We started at Barbican (should that be Baaaah-bican?) before trailing through the City, over the Millennium Bridge and on to the South Bank. (We needed a break – and highly recommend the PizzaExpress opposite the Royal Festival Hall.) We then headed via the BFI and Waterloo Bridge to Covent Garden and Leicester Square. A favourite was Ben and Holly’s Little Kingdom inside Hamley’s toy shop. We wondered if Gaston the ladybird would feature – and he did! Continue reading

London remembers Britain’s latest Afghan war

It was a shock to see armed police at Marylebone station yesterday. It was so out of the ordinary. But then I saw this:

Shades of Life on Mars: London 2015

Shades of Life on Mars: London 2015

This Austin 1973 police car was parked on Horse Guards Road, opposite HM Treasury. It was one of a series of police vehicles along the road, with soldiers also present. Shortly afterward a police lorry went by. What on earth was going on?

Police in force in Horse Guards

Police in force in Horse Guards

Later, I found out that the Queen, the Duke of Edinburgh, Prince Charles and political leaders were taking part in a commemoration at St Paul’s marking the end of Britain’s participation in the Afghanistan war. I saw the end of the flypast marking the event:

Flypast marking end of Britain's latest Afghan war. 13 March 2015

Flypast marking end of Britain’s latest Afghan war. 13 March 2015

Britain’s latest entanglement in Afghanistan was an extraordinary development. In 1978, I learned about our disastrous 19th century Afghan wars during O level history. A year later, the Soviet Union invaded that country, with equally ill-fated results. I never imagined I’d see Britain repeating these disasters. George W Bush and Tony Blair were mad to embark on another Afghan adventure. How sad that 453 British troops (not to mention countless Afghans and Americans) lost their lives as a result.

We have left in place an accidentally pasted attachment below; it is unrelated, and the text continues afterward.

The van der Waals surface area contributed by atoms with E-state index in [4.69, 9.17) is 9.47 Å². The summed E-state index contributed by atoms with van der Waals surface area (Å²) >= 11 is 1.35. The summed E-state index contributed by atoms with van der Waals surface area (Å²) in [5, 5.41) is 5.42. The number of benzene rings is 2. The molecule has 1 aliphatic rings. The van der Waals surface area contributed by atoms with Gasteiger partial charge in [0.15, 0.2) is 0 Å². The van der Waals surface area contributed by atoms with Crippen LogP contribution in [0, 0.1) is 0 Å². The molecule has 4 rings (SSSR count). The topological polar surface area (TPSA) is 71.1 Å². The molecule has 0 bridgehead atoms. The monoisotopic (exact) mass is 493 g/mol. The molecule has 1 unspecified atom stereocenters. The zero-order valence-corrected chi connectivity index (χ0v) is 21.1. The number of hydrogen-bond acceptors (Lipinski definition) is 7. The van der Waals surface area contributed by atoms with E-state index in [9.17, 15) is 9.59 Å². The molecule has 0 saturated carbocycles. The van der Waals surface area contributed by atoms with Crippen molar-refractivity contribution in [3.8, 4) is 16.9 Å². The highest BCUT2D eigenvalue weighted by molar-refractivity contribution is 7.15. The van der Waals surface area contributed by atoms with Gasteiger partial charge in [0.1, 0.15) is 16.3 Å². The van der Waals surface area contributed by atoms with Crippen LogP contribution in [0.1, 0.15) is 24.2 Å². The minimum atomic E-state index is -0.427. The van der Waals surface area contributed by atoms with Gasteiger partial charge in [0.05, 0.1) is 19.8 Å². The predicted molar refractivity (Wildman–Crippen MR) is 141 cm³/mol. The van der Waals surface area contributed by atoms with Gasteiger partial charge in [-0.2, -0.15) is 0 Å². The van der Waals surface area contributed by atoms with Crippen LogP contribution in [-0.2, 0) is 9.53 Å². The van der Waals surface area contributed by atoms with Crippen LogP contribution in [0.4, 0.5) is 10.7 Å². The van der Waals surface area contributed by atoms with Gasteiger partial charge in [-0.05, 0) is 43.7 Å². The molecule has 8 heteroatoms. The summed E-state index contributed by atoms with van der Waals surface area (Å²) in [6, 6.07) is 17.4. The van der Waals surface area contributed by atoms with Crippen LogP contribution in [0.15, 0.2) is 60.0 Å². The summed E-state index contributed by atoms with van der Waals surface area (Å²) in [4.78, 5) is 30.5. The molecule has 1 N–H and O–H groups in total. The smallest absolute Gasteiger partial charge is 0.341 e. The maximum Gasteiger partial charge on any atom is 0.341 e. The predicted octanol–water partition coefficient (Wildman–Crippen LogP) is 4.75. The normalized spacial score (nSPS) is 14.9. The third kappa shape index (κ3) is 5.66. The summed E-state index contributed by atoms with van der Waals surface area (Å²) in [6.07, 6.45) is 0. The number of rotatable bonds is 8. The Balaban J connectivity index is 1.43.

Richmond’s high water mark, 1928

High water mark Richmond January 1927

When Richmond flooded, 1928

Anyone working or living in Richmond, Surrey, is used to the river Thames lapping over the riverside roads and paths. The White Cross pub even has a sign showing the high tide entrance. Yet few high tides have ever come close to January 1928.

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John Snow, Soho and the battle to defeat cholera

The replica of the Broad Street, Soho cholera pump

The (replica) Soho water pump that killed hundreds from cholera

Thousands of tourists pass through London’s Soho every day. Few glance at this Broadwick Street water pump. Yet it tells the amazing story of how Dr John Snow solved the mystery of why thousands of Londoners were dying of cholera in Victorian London.

Snow rejected the accepted view that cholera was spread by polluted air. That view was disastrously influencing government policy. In the 1848/49 cholera epidemic, poor law commissioner Edwin Chadwick ordered that sewers be flushed into the Thames to clean the air in poor areas. Yet large areas of London took drinking water from the river – so Chadwick’s policy condemned thousands to death by cholera.